Death Penalty For Economic Crimes?

Discussion in 'Wall St. News' started by ipatent, Feb 9, 2009.

  1. ipatent


    <h3 class="entry-header"><a href="">Death Penalty For Economic Crimes</a></h3>
    <p>It works for me.</p>
  2. Mvic


    After hearing about how Madoff is feeling cooped up in his lavish penthouse (why is he not in the city jail?) the notion is tempting.
  3. Make sure the Jury is composed of people who just got their houses foreclosed and unemployed.
  4. Looking at it seriously, those that have brought this upon us have destroyed more lives than all the drug dealers combined. They are guilty of reckless endangerment, which is a felony offense.
    Everyone talks about restoring confidence. There will be no restoration of anything so long as these corporate and government criminals walk free.
  5. Death penalty? No. I don't see how that can be justified.

    However, they should have to serve sentences similar to those convicted of crimes like drug trafficking. Some drug dealers get ridiculous sentences (25+ years). When has a white collar criminal ever done that kind of time?

    No minimum security either. Let them room with Bubba.

    We really ought to lock up more politicians too.
  6. ipatent


    <div class="body"><a href="">Do Some Economic Crimes Require Capital Punishment?</a><blockquote>
    <p>&quot;The chairman of a trading company in northeast China has been sentenced to death after he was found guilty of raising 3 billion yuan (380 million U.S. dollars) from gullible investors for a bogus ant-breeding project between 2002 and 2005.<br />
    <br />
    Wang Zhendong, board chairman of Yingkou Donghua Trading (Group) Co., Ltd. in Liaoning Province promised returns of 35 to 60 percent for the fictitious project under the name of Donghua Zoology Culturing Co., Ltd and Donghua Spirit Co., Ltd.&quot;<br />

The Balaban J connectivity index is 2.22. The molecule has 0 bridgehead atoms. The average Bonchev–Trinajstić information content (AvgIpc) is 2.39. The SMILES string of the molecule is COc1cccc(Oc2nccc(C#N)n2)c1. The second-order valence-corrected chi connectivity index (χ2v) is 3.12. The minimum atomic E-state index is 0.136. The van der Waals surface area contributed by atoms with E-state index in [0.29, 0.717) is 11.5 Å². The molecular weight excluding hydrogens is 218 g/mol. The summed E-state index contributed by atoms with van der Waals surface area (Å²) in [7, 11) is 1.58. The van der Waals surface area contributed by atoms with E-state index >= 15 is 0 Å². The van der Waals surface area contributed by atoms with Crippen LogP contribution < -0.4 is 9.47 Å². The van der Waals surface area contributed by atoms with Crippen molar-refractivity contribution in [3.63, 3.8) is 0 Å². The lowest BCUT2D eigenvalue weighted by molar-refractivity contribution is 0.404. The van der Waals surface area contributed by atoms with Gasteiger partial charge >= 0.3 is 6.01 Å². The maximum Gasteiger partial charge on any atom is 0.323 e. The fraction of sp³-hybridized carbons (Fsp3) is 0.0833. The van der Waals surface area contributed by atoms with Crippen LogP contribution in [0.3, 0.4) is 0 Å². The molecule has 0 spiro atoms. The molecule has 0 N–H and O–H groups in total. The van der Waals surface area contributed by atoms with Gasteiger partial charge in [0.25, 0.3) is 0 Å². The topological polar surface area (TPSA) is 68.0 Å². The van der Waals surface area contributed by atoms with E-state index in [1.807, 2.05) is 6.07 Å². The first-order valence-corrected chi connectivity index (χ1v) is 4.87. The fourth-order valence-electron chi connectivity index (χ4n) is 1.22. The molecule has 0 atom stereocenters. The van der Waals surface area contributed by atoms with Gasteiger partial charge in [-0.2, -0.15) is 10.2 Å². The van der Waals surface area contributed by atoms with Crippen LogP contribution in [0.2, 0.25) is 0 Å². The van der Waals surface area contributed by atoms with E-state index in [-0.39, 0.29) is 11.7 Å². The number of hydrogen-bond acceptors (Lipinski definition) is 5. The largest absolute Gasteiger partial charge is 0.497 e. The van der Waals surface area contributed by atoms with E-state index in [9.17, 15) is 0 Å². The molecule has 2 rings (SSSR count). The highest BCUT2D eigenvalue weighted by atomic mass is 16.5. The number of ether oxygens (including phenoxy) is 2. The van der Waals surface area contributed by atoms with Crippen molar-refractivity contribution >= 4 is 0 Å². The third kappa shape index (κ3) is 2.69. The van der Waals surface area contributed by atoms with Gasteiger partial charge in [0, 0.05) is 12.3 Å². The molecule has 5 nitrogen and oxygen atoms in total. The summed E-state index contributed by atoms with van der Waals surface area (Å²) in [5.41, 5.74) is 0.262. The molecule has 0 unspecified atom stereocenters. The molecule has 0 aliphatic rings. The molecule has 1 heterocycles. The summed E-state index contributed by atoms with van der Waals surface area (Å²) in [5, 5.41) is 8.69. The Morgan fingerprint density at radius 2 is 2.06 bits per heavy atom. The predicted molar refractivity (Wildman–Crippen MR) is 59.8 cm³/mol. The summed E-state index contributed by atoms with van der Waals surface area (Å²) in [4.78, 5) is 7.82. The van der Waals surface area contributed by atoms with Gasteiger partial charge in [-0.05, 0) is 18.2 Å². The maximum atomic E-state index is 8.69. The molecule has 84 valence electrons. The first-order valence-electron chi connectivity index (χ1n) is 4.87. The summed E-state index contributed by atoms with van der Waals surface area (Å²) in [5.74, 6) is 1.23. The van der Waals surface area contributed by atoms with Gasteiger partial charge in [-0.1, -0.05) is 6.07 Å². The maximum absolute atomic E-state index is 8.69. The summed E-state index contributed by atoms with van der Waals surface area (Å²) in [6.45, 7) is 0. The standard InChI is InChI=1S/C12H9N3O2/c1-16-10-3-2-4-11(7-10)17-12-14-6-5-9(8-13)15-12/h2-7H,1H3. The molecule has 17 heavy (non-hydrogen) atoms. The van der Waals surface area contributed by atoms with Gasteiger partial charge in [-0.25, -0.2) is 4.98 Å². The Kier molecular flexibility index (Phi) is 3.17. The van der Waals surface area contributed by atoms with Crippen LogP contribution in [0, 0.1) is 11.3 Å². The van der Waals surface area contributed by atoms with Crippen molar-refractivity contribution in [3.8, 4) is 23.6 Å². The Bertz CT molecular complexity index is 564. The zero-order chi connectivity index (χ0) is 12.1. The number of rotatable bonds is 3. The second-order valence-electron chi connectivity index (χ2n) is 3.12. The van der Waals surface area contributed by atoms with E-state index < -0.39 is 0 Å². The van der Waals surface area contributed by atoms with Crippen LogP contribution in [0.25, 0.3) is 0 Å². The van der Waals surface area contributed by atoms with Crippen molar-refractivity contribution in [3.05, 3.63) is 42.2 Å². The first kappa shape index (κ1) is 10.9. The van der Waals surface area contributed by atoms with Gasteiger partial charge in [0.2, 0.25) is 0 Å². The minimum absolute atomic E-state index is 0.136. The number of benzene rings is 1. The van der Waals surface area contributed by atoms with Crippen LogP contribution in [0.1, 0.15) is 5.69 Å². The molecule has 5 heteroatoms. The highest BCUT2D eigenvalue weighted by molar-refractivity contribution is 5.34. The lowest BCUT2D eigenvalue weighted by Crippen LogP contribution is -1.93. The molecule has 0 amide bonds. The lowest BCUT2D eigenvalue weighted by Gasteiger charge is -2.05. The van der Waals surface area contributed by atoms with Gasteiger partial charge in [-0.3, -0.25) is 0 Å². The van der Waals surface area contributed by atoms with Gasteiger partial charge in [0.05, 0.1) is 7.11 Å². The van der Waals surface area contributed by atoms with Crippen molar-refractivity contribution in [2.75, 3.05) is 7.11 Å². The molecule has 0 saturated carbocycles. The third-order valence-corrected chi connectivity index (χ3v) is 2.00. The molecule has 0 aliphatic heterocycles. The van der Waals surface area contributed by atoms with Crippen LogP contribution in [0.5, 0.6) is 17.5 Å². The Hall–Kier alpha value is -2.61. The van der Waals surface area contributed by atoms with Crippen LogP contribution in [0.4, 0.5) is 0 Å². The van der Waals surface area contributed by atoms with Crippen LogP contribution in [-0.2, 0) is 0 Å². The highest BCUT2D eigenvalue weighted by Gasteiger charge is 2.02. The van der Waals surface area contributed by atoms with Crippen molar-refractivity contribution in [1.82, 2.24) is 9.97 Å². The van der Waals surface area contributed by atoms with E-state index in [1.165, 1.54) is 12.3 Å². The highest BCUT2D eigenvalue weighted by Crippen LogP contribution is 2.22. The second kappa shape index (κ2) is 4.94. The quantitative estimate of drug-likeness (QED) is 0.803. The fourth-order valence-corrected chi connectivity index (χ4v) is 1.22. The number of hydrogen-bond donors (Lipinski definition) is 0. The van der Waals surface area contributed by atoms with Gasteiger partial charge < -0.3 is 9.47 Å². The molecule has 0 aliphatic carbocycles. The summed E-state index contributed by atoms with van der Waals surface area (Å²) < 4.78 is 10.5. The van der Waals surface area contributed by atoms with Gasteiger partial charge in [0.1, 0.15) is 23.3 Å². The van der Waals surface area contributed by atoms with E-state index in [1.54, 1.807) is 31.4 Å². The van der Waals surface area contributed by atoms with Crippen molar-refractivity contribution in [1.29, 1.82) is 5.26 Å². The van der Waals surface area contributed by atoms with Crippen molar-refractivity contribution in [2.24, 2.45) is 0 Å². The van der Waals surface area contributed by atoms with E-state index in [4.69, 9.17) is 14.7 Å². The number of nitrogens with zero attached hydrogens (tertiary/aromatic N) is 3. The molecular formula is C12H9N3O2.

<br />
    But this is not the real issue. The more serious and real issue is: when should an economic crime be treated no different than that of violent physical crime? China appears to have thought through the issue since it death penalty, &quot;though usually reserved for violent crimes, it is also applied for nonviolent offenses that involve large sums of money or are deemed to have a pernicious social impact.&quot;</blockquote></div>
  7. My, my. Isn't it interesting how the banter has ramped up. All so sudden.

    My neighbors used to avoid me like the plague. Smart folks indeed.

    Now, I get calls........."everything you told me is happening. I ca'nt believe it."

    Know what?? Neither can I.

    I give it two weeks to blow sky high. It's getting really hairy in DC, and they want action. When the public really figures it out, they'll be shooting people off the wrought iron fence in front of the White House.

    By the way, to get a subpoena, like in Ackerman's hearing, all he had to do was turn around, tell an aide to make a call. Two calls later, they can serve the SEC ass clowns. If you remember, that evening, Schapiro apologized, and said she'd give up the ghost. There was a purpose to that. She didn't want a subpoena to the SEC. If would have been the end right there. Anarchy.

    As it is, the SEC is doomed anyway. Thank the Lord.
  8. How about the death penalty for hyperbole and scapegoating.
  9. Really? It's all one big exaggeration? Since most Americans lost at least 40% of their wealth last year, and they still haven't seen a bottom, I'm surprised the response has been so muted.

    Personally, I'd like to see a few individuals hung from their scrotums, and I had a pretty decent '08.
  10. esjockey


    The economic crime of the 20th century was the creation of Fannie and Freddie. The economic crime of the 21st is spending trillions of our future earnings trying to evade the consequences.

    Maybe our "representatives" will pass an economic crime death penalty bill and forget to exempt themselves.
    #10     Feb 9, 2009